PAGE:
Sowing Seeds

An Annual Tradition Coming Full Circle

Fifty years ago, my best friend from high school and I drove five hours with her father into the Adirondacks to newly rototilled soil. Her dad, twenty years younger than I am today, had a vision to grow vegetables for those staying at the house he and his wife had just built in North Creek, New York.

We labored for three days on a 24 foot by 24 foot patch of dirt on a site that used to be a farm (before the farmhouse and barn burned down twenty years before). It was an amazing rural weekend for me as I had been consigned by my parents to live in downtown Buffalo for the last two years (for reasons that are still not clear to me).

Over the years, the vegetables and the garden grew, becoming five times as large as it was on that 1972 Memorial Day weekend. Our fantastic dinners included scores of various participants (including our children). After two days of hard work we would have an award ceremony for all of the planters at joke night. It was bliss that survived through college, romances, children, grief, and even the maturing of our offspring — most of whom still show up.

I have attended 44 of those 50 weekends, including one in 1975 when my friend’s father picked me up at midnight from the Syracuse bus station. My wife has been there for about 40 of these weekends, and our children attended through high school, one of them almost every year since. We even went when my friend and her husband were away. Her father and I concocted a “Screw It!” planting weekend, full of shortcuts and humor at our cavalier technologies (chemical fertilizer!).

That first planting weekend was redemption for a child without much love in his life in 1972 — a rare sustaining moment in my youth that extended through a wonderful adulthood.

This year, the tide had turned. The death of the greatest generation participants and the aging of the baby boomers meant that the millennials were in full force. Over half of this year’s planters were within a few years of being 30 years old, either way. They were delightful, funny, smart, thoughtful, and eager enough to make their time productive without it being debilitating for the boomer bodies.

We prepared for a boisterous communal dinner after a hard day of work. All of us gathered to sing grace before we ate, something we always did at the direction of my friend. We crossed arms, clasped hands, and looked each other in the eyes as we have always done for 50 years.

The millennials looked just a little terrified.

The elders then belted out a fully godless grace: “Thanks for Woods” — with those thanks being given to, well, something. The millennials smiled and looked at the singers: the old. Sensing this odd moment of collision between two worlds, I launched into singing the doxology, the Episcopalian version of attenuated phrases, in which the full presence of God was fully part of our singing. The millennial looks turned into the wide-eyed apprehension you have when listening to someone speaking in a completely foreign tongue.

Because it was a foreign tongue.

These terrific young adults, doing wonderful things, loving and living well through the pandemic (largely in New York City) had simply not had the type of connection as we old Episcopalians were bathed in — neither a tradition nor faith.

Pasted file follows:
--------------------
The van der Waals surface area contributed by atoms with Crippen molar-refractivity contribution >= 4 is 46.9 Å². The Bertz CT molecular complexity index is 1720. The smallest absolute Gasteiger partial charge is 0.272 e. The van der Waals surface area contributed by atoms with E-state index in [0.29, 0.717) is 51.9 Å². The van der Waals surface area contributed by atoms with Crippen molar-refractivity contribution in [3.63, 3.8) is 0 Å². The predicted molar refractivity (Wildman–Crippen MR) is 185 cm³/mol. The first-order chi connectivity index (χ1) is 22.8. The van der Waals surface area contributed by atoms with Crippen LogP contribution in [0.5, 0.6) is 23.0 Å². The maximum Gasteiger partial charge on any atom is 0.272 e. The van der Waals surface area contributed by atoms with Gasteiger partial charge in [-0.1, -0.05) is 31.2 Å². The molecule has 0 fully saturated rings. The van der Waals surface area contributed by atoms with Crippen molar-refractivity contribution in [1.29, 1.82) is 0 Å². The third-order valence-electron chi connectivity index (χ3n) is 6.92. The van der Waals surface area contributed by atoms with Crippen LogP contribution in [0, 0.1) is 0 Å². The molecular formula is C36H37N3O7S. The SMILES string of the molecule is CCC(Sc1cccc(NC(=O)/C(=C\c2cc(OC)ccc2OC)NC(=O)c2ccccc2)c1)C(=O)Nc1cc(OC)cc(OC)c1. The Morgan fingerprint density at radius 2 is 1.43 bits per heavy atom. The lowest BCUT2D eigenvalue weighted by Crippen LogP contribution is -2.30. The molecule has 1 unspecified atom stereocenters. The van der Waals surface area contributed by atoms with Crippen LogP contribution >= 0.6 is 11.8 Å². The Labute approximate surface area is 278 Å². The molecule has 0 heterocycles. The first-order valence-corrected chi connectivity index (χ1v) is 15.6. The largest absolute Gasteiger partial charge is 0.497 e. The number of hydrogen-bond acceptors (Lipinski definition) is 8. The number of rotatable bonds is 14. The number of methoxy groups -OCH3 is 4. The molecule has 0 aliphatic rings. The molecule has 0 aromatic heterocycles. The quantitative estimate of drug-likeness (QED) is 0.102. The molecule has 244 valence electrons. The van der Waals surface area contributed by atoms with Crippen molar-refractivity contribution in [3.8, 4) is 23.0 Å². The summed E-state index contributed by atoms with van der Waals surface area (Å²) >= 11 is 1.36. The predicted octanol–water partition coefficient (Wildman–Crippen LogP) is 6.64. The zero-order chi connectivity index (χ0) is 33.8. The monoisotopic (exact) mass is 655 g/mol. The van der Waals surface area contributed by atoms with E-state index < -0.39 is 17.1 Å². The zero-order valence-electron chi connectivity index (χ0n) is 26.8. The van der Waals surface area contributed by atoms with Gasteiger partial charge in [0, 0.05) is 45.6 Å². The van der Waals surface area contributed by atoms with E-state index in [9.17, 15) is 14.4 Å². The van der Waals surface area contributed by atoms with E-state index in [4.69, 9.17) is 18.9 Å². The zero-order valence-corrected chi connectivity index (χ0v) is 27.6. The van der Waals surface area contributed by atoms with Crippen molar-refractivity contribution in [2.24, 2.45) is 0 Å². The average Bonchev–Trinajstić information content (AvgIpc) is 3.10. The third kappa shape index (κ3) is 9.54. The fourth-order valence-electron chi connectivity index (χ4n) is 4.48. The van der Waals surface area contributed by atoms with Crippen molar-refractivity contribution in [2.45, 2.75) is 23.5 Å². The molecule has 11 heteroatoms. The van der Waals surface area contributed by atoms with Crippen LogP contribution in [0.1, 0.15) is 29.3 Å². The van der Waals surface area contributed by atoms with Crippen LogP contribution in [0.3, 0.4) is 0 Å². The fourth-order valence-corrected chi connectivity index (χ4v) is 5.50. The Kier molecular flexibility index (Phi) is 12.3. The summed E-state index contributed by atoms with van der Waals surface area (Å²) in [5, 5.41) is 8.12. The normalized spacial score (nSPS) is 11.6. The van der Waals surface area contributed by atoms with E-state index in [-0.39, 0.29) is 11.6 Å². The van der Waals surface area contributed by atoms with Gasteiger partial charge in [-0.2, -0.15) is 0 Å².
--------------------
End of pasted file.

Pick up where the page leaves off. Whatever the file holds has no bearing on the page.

And then I remembered. I had not been a part of anything but my own desperation in the years before my first planting weekend — even in college. It was only through a completely random connection that we met the young curate, Paul Zahl. That meeting was the first time in a decade that I had stepped into a church. I simply could not participate in something beyond myself because I had nothing beyond myself, even in a time when ”everyone went to church.”

The love from planting weekend and from the family who took me in allowed me to explicitly know the love of God. What followed was marriage, children, and singing (in tune and with harmony) to the doxology.

The northeastern part of America is losing its tradition of religion, 60 years after Europe lost touch with the religions that were once fully meshed with their own countries. The 21st century will see even more change and sing far fewer graces. Who knows if any of these best and brightest will ever have the connection that I have had — beyond the intelligence and great humor of their lives. But there are fewer of those that find the love that passes all understanding in the tradition of church and in the doxology. Faith now happens in a fact-checked world of memes and diametrically opposed certainties.

Whether boomers, Gen-X, millennials, or Gen-Z, we are all prodigal sons. Everyone lives a life in the hope that we are more than just doing what we want to do. I footballed, romanced, and architected through a decade in which those realities were the only realities I could handle. The earth-shattering reality of children, and soon before me, the earth-ending truth of death, have become the truths of my life. I could not escape Jesus, for he is there, whether I like it or not.

I know that some of those who so full-on sung the doxology that night were atheists, loving the tradition, but simply not finding a reality of God in their lives. But the prodigal son reality is who I am. Profane falling headlong into the sacred, with no plan, perspective, or even understanding. Because love needs no understanding. It is just the center of every life — if we can hear it beyond the noise, perhaps in the din of singing grace.

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2 responses to “Sowing Seeds”

  1. kim morris says:

    It must be such a blessing to be part of something so full of such love. I envy you all.
    Please bottle it, and pass it around.

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